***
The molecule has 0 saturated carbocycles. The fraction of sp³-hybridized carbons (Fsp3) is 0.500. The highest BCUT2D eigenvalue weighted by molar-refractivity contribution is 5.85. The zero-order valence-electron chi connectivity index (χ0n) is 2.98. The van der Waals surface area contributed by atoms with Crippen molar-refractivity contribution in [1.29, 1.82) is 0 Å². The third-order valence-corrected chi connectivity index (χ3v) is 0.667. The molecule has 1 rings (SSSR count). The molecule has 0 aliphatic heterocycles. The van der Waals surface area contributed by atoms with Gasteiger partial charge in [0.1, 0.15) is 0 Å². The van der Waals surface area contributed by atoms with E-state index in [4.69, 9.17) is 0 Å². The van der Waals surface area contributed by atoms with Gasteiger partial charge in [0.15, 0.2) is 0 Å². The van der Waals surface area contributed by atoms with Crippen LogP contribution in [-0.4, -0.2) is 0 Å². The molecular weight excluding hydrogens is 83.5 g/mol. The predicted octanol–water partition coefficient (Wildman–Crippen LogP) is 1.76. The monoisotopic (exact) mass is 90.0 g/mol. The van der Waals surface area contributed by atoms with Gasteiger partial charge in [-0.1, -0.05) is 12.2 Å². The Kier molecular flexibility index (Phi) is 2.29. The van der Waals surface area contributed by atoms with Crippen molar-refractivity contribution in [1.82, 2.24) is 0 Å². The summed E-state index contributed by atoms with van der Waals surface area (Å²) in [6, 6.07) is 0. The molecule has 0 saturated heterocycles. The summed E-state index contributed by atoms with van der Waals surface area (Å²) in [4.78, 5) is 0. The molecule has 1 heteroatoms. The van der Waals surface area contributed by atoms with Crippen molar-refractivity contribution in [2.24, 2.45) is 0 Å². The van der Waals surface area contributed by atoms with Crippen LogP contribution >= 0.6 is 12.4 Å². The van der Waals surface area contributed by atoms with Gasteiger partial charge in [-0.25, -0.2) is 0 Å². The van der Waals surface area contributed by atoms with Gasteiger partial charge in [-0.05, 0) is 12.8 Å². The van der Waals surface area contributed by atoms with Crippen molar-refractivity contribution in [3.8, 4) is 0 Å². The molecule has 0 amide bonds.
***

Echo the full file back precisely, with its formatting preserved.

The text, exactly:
The molecule has 0 saturated carbocycles. The fraction of sp³-hybridized carbons (Fsp3) is 0.500. The highest BCUT2D eigenvalue weighted by molar-refractivity contribution is 5.85. The zero-order valence-electron chi connectivity index (χ0n) is 2.98. The van der Waals surface area contributed by atoms with Crippen molar-refractivity contribution in [1.29, 1.82) is 0 Å². The third-order valence-corrected chi connectivity index (χ3v) is 0.667. The molecule has 1 rings (SSSR count). The molecule has 0 aliphatic heterocycles. The van der Waals surface area contributed by atoms with Gasteiger partial charge in [0.1, 0.15) is 0 Å². The van der Waals surface area contributed by atoms with E-state index in [4.69, 9.17) is 0 Å². The van der Waals surface area contributed by atoms with Gasteiger partial charge in [0.15, 0.2) is 0 Å². The van der Waals surface area contributed by atoms with Crippen LogP contribution in [-0.4, -0.2) is 0 Å². The molecular weight excluding hydrogens is 83.5 g/mol. The predicted octanol–water partition coefficient (Wildman–Crippen LogP) is 1.76. The monoisotopic (exact) mass is 90.0 g/mol. The van der Waals surface area contributed by atoms with Gasteiger partial charge in [-0.1, -0.05) is 12.2 Å². The Kier molecular flexibility index (Phi) is 2.29. The van der Waals surface area contributed by atoms with Crippen molar-refractivity contribution in [1.82, 2.24) is 0 Å². The summed E-state index contributed by atoms with van der Waals surface area (Å²) in [6, 6.07) is 0. The molecule has 0 saturated heterocycles. The summed E-state index contributed by atoms with van der Waals surface area (Å²) in [4.78, 5) is 0. The molecule has 1 heteroatoms. The van der Waals surface area contributed by atoms with Crippen molar-refractivity contribution in [2.24, 2.45) is 0 Å². The van der Waals surface area contributed by atoms with Crippen LogP contribution >= 0.6 is 12.4 Å². The van der Waals surface area contributed by atoms with Gasteiger partial charge in [-0.25, -0.2) is 0 Å². The van der Waals surface area contributed by atoms with Gasteiger partial charge in [-0.05, 0) is 12.8 Å². The van der Waals surface area contributed by atoms with Crippen molar-refractivity contribution in [3.8, 4) is 0 Å². The molecule has 0 amide bonds.